Radiocarbon dating and U Th ratios

Of the various radiometric methods available, radiocarbon dating has been by far the most useful for organic material formed within the last ^40 000 years. Radioactive 14C is produced in the atmosphere by cosmic bombardment. It is incorporated in living organisms and, on the death of the organism, provided it is excluded from exchange with the atmosphere, the 14C decays in accordance with its half-life of 5730 years. Its decay thus constitutes a radiometric clock whereby determination of the radioactivity remaining in the sample allows calculation of the sample's age. Carbon-14 dates are normally quoted as dates BP, where the present is taken as AD 1950. They are normally given with one standard error derived from the counting statistics. Several methods are available for determining the 14C activity in a sample. Increasingly, the more conventional methods using several grams of carbon extracted, then measured in gas or liquid form, are giving way to measurements using accelerator mass spectrometry (AMS), by means of which milligram-size samples can be dated. While the basic principles of radiocarbon dating are beguilingly simple, in practice establishing dates is often far from straightforward. Here it is possible to do no more than outline briefly, by way of illustration, some of the complications:

1. The atmospheric concentration of 14C has varied through time, partly as a result of changes in the rate at which the radioisotope is received at the Earth's surface, partly because of changes in the residence time of 14C in the ocean, which in turn affects 14C concentrations in the atmosphere. It follows that organisms incorporating 14C at different times will have different starting values from which decay begins. This means that 14C 'dates' are not true age determinations. Ideally, they need to be calibrated to an absolute timescale established by methods that are not subject to any similar error. For the last 9500 years, this has been done by comparing the 14C 'dates' and calendar ages of tree rings (Stuiver and Reimer, 1993).

2. Beyond the period for which direct tree-ring calibration of 14C dates is possible, there is less certainty involved in converting them to calendar ages. Both varved marine sediments (Hughen et al., 1998) and Uranium/Thorium (U/Th) dating (see below) have been used for calibration. Using a combination of these, Stuiver et al. (1998) proposed calibrations back to 24 000 BP. More recently, Hughen et al. (2004) and Bard et al. (2004) have proposed calibrations back to 50 000 years.

3. One of the consequences of the changes through time in atmospheric 14C concentrations is that, for certain periods, radiocarbon activity does not decline monotonically with age. It may plateau or even briefly increase. Quite a wide range of calibrated ages can thus be ascribed to individual 14C dates within such time intervals. In order to establish the age of materials within these periods, it is often necessary to determine a close sequence of radiocarbon 'dates' and match their pattern to the calibration wiggle. This method of 'wiggle matching' has provided a basis for some rather precise age determinations (e.g., Blaauw et al, 2003, and Figure 3.4).

4. In every environment sampled, it is essential to establish that the dated material is contemporary with the event or stratigraphic horizon to which it is intended to apply. This is not always straightforward. Sedimentation processes often include the re-deposition of older materials, thus introducing older carbon into the sample to be dated. They may also re-deposit older organisms bearing palaeoclimatic signals that are not applicable to the period of sediment accumulation (Okhouchi et al, 2002). In hard-water environments, aquatic organisms may incorporate old carbon during photosynthesis. In the ocean, the age of the carbon used by marine organisms varies greatly with water depth and location, depending on the degree to which the water column in which the organisms live has been isolated from exchange with the atmosphere. There is therefore a 'reservoir' effect that must be estimated correctly if true age is to be calculated from 14C activity. In most studies, it has been necessary to assume that in a given location, this effect remains constant over long periods. Recent work using tephra layers (see 3.4.6) deposited over both land and sea, or synchronous rapid climate shifts to correlate marine sequences with precisely dated terrestrial material (Waelbroeck et al., 2001; Bjorck et al, 2003) has shown that this assumption is not always valid.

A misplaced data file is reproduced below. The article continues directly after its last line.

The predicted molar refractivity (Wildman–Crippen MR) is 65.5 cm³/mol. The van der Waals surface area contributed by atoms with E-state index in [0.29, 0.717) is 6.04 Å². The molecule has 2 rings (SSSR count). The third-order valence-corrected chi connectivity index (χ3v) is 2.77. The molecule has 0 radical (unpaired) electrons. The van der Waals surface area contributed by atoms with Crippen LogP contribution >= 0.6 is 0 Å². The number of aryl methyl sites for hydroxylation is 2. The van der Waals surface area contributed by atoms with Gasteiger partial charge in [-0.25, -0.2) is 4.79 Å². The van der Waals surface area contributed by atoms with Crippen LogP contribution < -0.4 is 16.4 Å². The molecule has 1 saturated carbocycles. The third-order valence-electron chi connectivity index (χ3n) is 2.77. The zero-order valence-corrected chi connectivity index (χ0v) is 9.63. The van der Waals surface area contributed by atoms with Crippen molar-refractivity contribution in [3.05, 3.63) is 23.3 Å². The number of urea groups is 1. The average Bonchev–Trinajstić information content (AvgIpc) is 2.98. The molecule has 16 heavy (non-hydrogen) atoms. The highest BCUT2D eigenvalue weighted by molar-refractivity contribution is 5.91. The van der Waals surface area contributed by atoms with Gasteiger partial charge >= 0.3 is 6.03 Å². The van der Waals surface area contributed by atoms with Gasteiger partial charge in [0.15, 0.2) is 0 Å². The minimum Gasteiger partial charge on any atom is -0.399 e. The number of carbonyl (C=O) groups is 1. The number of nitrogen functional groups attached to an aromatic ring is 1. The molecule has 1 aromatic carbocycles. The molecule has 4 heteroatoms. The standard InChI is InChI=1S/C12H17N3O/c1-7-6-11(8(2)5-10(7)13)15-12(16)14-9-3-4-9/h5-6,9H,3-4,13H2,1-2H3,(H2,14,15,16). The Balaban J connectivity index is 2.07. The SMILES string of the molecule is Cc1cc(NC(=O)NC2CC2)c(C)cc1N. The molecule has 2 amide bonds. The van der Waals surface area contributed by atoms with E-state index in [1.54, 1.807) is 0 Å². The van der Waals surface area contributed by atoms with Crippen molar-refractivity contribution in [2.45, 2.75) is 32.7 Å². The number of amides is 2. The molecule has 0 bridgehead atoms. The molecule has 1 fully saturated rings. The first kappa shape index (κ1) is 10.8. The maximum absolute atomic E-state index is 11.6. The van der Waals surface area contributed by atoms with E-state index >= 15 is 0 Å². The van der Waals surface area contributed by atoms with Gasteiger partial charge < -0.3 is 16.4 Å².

One of the most useful dating methods for carbonate materials relies on the Uranium-238 decay series. During the course of the radioactive decay of 238U, it is replaced by 230Th. The rate of decay/replacement is known and, provided the

Calendar age (BC)

carbonate is sufficiently pure and has remained a chemically closed system, the U/ Th ratio constitutes a remarkably precise chronometer over an age range from a few years to c. 350 000 years BP. The method has been successfully applied to corals (Bard et al., 1998), speleothems and lacustrine carbonates (Edwards et al., 1987). From the mid 1980s onwards, 230Th/238U dating has been carried out increasingly by thermal ionisation mass spectrometry (TIMS). This has allowed a significant reduction in sample size along with significant improvements in the precision achievable. Some sense of its importance in pinning down late Quaternary chronologies and correlations may be obtained from the articles by Bard et al. (2004) and Shackleton et al. (2004).

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